Suspension accounts for the highest failure items in the MOT, 21 per cent of all failure items in fact. Do yourself and your customers a favour by looking out for the signs of shock absorber failure and taking preventative action. Here, Monroe’s expert support team, the Garage Gurus take a look at some common issues with shock absorbers.
Loss of damping capability, breakage of the rod
A common customer complaint stems from the incorrect tightening torque of the strut’s top nut. This nut holds together the strut, the top mounting kit and the spring. The top nut should be installed correctly and tightened with a very specific torque, which in most cases ranges from 41 nm to 68 nm – far below the torque generated by a pneumatic torque wrench. When the strut’s top nut is overtightened, the whole strut assembly can break free from its location. If this happens on the road, then it can cause a serious accident. That’s why it’s important that, during the fitting process, all bolts and nuts should be tightened using a torque wrench to the manufacturer’s recommended specifications.
Do not use an uncontrolled tightening torque for any threaded connection, including the top nut of the strut assembly.
During troubleshooting, be sure to inspect the top nut’s surfaces, as impact guns often leave tell-tale signs. Overtightening often causes the stem to break at an acute angle, while the vibrations induced by impact guns can also loosen the nut on the other side of the piston rod.
Damaged rod threads
Another common problem is damage to the stem threads during installation. This happens during fitting if the top nut is placed incorrectly over the rod thread and then tightened with an air gun. This will damage the thread. In addition, if the mounting kit washers are installed in the incorrect order, one may become loose, hitting the lower part of the rod stem. As well as creating noise, this will often lead to damage over part of the thread or the rod itself.
Oil and gas leakage
A common failure occurs when an installer uses pliers to hold the strut’s piston rod while tightening the upper nut. This causes characteristic damage to the chromium surface of the piston rod with marks appearing on both sides of the rod corresponding to where the pliers were used. Once the shock absorber is compressed, the damaged area of the piston rod passes through the strut’s seal, tearing it, and leading to oil and gas leakage. This problem can be easily avoided with the use of suitable tools to hold the rod in place while tightening the top nut to the proper torque.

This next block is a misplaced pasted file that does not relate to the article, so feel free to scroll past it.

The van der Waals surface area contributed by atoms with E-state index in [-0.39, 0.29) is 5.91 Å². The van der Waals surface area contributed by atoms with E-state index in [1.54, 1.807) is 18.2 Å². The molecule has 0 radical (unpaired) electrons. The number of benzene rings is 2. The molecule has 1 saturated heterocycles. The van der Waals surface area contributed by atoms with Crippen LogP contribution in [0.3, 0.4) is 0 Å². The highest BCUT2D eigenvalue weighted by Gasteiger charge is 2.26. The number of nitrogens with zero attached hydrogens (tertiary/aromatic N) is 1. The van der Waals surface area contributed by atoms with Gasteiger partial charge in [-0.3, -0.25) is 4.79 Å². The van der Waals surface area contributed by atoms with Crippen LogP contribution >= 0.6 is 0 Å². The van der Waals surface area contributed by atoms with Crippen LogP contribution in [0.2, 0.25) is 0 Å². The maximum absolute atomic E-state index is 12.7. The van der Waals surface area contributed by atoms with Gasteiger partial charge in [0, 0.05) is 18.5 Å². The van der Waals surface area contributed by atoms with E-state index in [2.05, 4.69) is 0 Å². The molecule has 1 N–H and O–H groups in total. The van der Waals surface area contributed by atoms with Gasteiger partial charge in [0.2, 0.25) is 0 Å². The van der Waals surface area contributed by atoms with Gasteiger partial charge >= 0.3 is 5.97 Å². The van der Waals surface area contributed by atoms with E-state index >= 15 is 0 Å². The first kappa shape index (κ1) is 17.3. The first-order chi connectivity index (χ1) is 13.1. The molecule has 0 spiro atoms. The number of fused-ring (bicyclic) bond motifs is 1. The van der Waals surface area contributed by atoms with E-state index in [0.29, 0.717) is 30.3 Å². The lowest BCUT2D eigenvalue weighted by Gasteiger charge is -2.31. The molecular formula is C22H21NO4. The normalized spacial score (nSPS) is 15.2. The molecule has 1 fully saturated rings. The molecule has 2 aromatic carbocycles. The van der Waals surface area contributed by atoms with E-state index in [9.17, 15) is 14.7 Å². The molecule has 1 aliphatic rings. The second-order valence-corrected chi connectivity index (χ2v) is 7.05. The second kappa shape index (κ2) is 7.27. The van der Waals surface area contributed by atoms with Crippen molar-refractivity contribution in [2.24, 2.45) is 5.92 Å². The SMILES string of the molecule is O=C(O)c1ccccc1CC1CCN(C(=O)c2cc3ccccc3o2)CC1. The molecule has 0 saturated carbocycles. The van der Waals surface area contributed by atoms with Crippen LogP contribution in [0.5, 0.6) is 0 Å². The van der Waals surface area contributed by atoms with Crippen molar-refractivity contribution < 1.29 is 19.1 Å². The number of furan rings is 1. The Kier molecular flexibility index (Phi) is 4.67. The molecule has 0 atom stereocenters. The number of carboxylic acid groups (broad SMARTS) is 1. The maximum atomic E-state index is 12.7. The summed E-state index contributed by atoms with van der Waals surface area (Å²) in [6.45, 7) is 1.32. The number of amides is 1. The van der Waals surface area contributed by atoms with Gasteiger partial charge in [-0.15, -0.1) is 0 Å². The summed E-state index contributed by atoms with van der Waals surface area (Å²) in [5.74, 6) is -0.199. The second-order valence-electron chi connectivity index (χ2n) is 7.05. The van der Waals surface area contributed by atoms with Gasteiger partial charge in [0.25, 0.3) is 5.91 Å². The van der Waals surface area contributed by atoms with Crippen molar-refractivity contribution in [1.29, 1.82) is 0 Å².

Too stiff suspension
The position of the protection kit compression bumper is very important. A common mistake during installation is to pull the compression bumper down to the bottom of the strut to gain access to the rod when attempting to tighten the top nut. However, this causes the bumper to prevent proper movement of the suspension and creates an extremely hard ride. Correct installation involves simply moving the compression bumper (the yellow part in Fig.2) to the top of the rod, leaving around one finger’s gap to the bottom surface of the mounting kit.
Blocked shock absorber, paint damage, oil leakage
If a shock absorber appears to have lost paint on one side of the housing, this is most likely due to misalignment of the shock absorber during installation. It often happens when the shock absorber mountings are tightened while the car is raised on a 2-point lift with the wheels hanging freely with fully extended shocks. The rubber element of the silent block acts like a spring and is designed to elastically deform during rotation of 45 degrees in each direction. If the mountings are tightened with the suspension fully extended, when the car is lowered to the ground the rubber silent blocks become fully turned by more than 45 degrees.
Once the driver climbs aboard, the extra load further exacerbates the problem, and the shock absorber becomes completely blocked. It may even experience excessive side force, forcing it into a parabolic shape, and this will typically cause the rear of the car to be raised in relation to the front. If spotted quickly, it can be corrected by undoing the shock mountings with the car on the ground and retightening to the recommended torque settings.
In the pictures below we can see the consequences of this problem: the dirt shield edge starts to touch the housing at one side and scratches the paint. The side force applied to the rod deforms the oil seal causing it to leak. Overheating often leaves traces further behind, such as a discoloration on one side of the rod. The ideal way to finally tighten shock absorber’s mounts is to do it under load with the car on the ground and with one person inside. If accessing the mountings in this position is difficult, it is possible to set the distance between two eyelets of the shock in accordance with the installation instructions. With the part on the table, use a marker to draw a line on the housing aligned with the edge of the dirt shield. Install the shock in the car and tighten the mounting by hand. Finally, use a hydraulic jack to lift the axle to align the edge of the dirt shield with the mark made previously and tighten the mountings to the recommended torque.
Shocks with aysmmetric bushing design
Some shocks have an asymmetric bushing design and must be mounted in a certain position in relation to their lower fixing.
These units are designed to use this asymmetric bushing (see picture) to keep the shock absorber operating in its correct position. If the shock absorber is installed with an incorrect orientation of the asymmetric bushing, then the same problem as that described above can occur. In this case, the shock absorber experiences a side force that causes jamming and oil leakage. This problem may also occur if the wheels are not properly aligned after the shock absorbers have been replaced.